How to Release Reef Fish So They Survive

Bottomfishing is in full swing. But with current regulations, deep-water anglers release about as many snapper, grouper, and other species as they keep. Here’s how to do it right.

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Lots of regulations govern the harvest of bottom fish. Some grouper are too small. Red snapper season may be closed. Amberjack were not the target and need to be set free. You know the drill.

Spend any time bottomfishing beyond the shallows and you’ll soon realize that a fish brought topside from the deep with rod and reel often experiences “the bends.” Or, what fisheries specialists and scientists call barotrauma.

Barotrauma Fish Injuries

types of barotrauma injuries
There are several types of types of barotrauma injuries that can occur to fish brought up from depths of 50 feet or greater, including stomach maladies and bulging eyes. Return ‘Em Right

The Florida Fish and Wildlife Conservation Commission (FWC) reports that barotrauma injuries occur because of the pressure changes that take place when fish are brought quickly to the surface from depths of 50 feet deep and below. FWC says barotrauma symptoms may show several ways, such as a fish’s stomach coming out of its mouth, a bloated belly, distended intestines or bulging eyes.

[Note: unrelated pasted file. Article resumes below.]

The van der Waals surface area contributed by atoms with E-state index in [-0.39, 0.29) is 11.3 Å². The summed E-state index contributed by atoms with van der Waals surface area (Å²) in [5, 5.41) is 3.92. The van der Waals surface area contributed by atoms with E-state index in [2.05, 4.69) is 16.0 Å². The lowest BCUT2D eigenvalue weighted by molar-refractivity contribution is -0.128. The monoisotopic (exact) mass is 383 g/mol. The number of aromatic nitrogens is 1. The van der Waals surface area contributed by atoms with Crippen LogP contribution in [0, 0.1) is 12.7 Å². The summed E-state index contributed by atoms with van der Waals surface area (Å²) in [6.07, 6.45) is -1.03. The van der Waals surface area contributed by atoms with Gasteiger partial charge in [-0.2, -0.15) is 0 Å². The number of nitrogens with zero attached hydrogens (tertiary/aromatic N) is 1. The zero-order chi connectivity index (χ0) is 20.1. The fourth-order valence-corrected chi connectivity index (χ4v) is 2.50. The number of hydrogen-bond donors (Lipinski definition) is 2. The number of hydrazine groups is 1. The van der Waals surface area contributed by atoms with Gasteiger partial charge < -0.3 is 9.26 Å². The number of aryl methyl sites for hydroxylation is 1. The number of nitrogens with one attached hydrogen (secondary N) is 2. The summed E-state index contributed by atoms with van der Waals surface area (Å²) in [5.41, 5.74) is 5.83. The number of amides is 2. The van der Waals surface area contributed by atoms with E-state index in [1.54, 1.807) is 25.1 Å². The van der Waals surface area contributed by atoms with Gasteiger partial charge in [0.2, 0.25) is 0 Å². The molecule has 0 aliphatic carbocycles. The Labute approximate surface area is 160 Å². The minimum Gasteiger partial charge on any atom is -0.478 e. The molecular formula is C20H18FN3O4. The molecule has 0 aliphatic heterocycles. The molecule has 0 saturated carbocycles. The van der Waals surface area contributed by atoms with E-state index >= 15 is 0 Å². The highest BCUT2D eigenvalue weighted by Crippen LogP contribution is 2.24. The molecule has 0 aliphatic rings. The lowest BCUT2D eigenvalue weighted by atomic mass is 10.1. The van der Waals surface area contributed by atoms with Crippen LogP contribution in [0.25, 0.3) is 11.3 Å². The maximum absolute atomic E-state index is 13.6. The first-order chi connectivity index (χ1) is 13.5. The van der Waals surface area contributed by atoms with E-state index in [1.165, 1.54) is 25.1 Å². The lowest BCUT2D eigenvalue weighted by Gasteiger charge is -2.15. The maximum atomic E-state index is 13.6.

FWC authorities say these symptoms can kill fish, unless anglers intervene by using specially developed tools to help bottom fish descend to their preferred depth. And in some cases, they might be required by law.

Some anglers know that not all deep-caught fish brought to the surface experience barotrauma. But many do, and they need help from the anglers who caught them. Here’s what to do.

Tools & Techniques for Safe Release

Florida’s Fish and Wildlife Conservation Commission put together this informative video to help anglers safely release fish affected by barotrauma. Florida Fish and Wildlife Conservation Commission

Experts say that with the right tool and technique anyone can properly descend or “vent” a fish suffering barotrauma, allowing it to reach its deep habitat safely.